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Tick Tock Tick Tock: Are YOU Ready for These Little Bombs?

May 05, 2017 • by Dr. Misha Neumann, Humane Veterinary Hospital Veterinarian
Tick Season

Five cases in three weeks. Let me elaborate: I have diagnosed five cases of tick-borne diseases in the past three weeks. The old ways of not having to worry about ticks (or fleas) in the winter have turned into myth. These little arachnids just love to snuggle up to where people and animals live during the colder months, and some even have strange bodily “super powers” that allow them to survive through the winter months. But let’s face it; we’re not having true winters anymore. I have been seeing ticks and fleas all year round with no break!

Now we all know about Lyme Disease, but did you know there are other tick diseases out there? For example, out of those five cases, three were Lyme and two were Anaplasma. I’ve also diagnosed Ehrlichia in the past. There are several others that occur in other parts of the country.

The good news is that it takes roughly 36 hours for tick diseases to be transmitted from a tick to you or your pet. In addition to a good flea and tick preventative, checking your furry companion and yourself daily is a great way to get these parasites removed before they have a chance to transmit any diseases. There is also a vaccine for Lyme Disease, and you can talk to your veterinarian to see if it is right for your pet.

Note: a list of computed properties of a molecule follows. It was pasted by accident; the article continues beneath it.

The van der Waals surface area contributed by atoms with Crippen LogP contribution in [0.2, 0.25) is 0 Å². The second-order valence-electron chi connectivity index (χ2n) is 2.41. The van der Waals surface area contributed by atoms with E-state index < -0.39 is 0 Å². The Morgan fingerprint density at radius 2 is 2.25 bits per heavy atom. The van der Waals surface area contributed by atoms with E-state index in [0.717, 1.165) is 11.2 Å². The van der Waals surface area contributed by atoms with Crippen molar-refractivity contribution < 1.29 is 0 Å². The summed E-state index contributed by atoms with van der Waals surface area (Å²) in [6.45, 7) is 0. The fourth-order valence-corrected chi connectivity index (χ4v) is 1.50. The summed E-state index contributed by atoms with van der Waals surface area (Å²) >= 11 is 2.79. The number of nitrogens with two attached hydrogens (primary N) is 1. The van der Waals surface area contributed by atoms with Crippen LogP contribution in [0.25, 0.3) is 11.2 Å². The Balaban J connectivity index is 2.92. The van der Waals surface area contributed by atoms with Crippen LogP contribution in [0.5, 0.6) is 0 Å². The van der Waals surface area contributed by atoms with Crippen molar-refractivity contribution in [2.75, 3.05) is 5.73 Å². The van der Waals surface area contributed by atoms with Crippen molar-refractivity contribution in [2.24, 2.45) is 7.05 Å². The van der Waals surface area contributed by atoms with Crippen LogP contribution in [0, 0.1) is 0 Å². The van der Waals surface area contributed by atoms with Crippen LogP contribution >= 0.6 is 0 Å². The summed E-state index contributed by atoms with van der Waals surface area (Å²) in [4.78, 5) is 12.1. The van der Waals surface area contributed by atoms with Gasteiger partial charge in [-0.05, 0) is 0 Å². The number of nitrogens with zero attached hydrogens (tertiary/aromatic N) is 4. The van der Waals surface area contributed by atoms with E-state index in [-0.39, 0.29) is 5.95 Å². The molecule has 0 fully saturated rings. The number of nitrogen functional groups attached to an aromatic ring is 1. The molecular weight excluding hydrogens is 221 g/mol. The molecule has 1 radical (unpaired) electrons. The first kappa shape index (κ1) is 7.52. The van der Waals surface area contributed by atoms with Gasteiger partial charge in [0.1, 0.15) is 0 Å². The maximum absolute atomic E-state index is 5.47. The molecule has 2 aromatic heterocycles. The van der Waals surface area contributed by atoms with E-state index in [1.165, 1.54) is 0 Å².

If you do find one of these pesky parasites on your pet, please don’t use a match, nail polish, Vaseline or any of the old “home-remedies.” They don’t work and you could end up doing more harm to your pet. There are products out there that help. I, personally, love the Tick Key, but there are various forceps and tools that will do the trick. When in doubt, go to your vet!

If you find a tick attached to your dog and you’re worried about a tick-borne disease, talk to your vet about running a blood test to check the common forms. It is pretty difficult to detect in the early stages, but by a month out, it should show up on the test. Your veterinarian may recommend several tests.

You may not find a tick or it may have fallen off before you could find it. So what are the common symptoms of a tick disease? Symptoms can be as light as lethargy and loss of appetite, to fever, limping, heart disease, paralysis, or even kidney failure!

If your dog does have one of these diseases, typically, treatment is with an antibiotic for four weeks. Pain medication may also be given for the joint pain that some experience. Unfortunately, symptoms can return and further treatment is needed. My best case was a dog that was diagnosed and never had a “flare up.” My worst case was a poor pup that needed treatment every three months because the symptoms kept coming back. The good news is that you can’t get any tick disease directly from your dog. The problem is that if you were in the same area where your dog was bitten, you may have been bitten, too.

Please be safe and savvy about these ticking time bombs and remember: An ounce of prevention is worth a pound of cure!

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